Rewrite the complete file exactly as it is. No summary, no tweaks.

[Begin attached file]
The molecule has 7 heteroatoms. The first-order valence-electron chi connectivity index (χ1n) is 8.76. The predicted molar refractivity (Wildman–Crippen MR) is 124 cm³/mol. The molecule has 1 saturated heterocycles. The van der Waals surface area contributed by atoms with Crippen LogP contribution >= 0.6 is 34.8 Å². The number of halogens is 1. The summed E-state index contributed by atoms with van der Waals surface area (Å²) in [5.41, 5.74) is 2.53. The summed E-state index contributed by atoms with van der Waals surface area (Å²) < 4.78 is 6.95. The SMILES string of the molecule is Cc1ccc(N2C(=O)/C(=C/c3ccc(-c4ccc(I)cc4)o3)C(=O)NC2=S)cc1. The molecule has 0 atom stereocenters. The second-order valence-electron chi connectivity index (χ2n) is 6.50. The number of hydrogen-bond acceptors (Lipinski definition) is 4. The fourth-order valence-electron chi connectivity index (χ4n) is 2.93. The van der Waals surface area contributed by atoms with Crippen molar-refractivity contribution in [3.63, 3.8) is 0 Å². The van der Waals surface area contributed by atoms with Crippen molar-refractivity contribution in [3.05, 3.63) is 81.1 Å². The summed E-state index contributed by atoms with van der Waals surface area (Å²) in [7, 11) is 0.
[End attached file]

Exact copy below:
The molecule has 7 heteroatoms. The first-order valence-electron chi connectivity index (χ1n) is 8.76. The predicted molar refractivity (Wildman–Crippen MR) is 124 cm³/mol. The molecule has 1 saturated heterocycles. The van der Waals surface area contributed by atoms with Crippen LogP contribution >= 0.6 is 34.8 Å². The number of halogens is 1. The summed E-state index contributed by atoms with van der Waals surface area (Å²) in [5.41, 5.74) is 2.53. The summed E-state index contributed by atoms with van der Waals surface area (Å²) < 4.78 is 6.95. The SMILES string of the molecule is Cc1ccc(N2C(=O)/C(=C/c3ccc(-c4ccc(I)cc4)o3)C(=O)NC2=S)cc1. The molecule has 0 atom stereocenters. The second-order valence-electron chi connectivity index (χ2n) is 6.50. The number of hydrogen-bond acceptors (Lipinski definition) is 4. The fourth-order valence-electron chi connectivity index (χ4n) is 2.93. The van der Waals surface area contributed by atoms with Crippen molar-refractivity contribution in [3.63, 3.8) is 0 Å². The van der Waals surface area contributed by atoms with Crippen molar-refractivity contribution in [3.05, 3.63) is 81.1 Å². The summed E-state index contributed by atoms with van der Waals surface area (Å²) in [7, 11) is 0.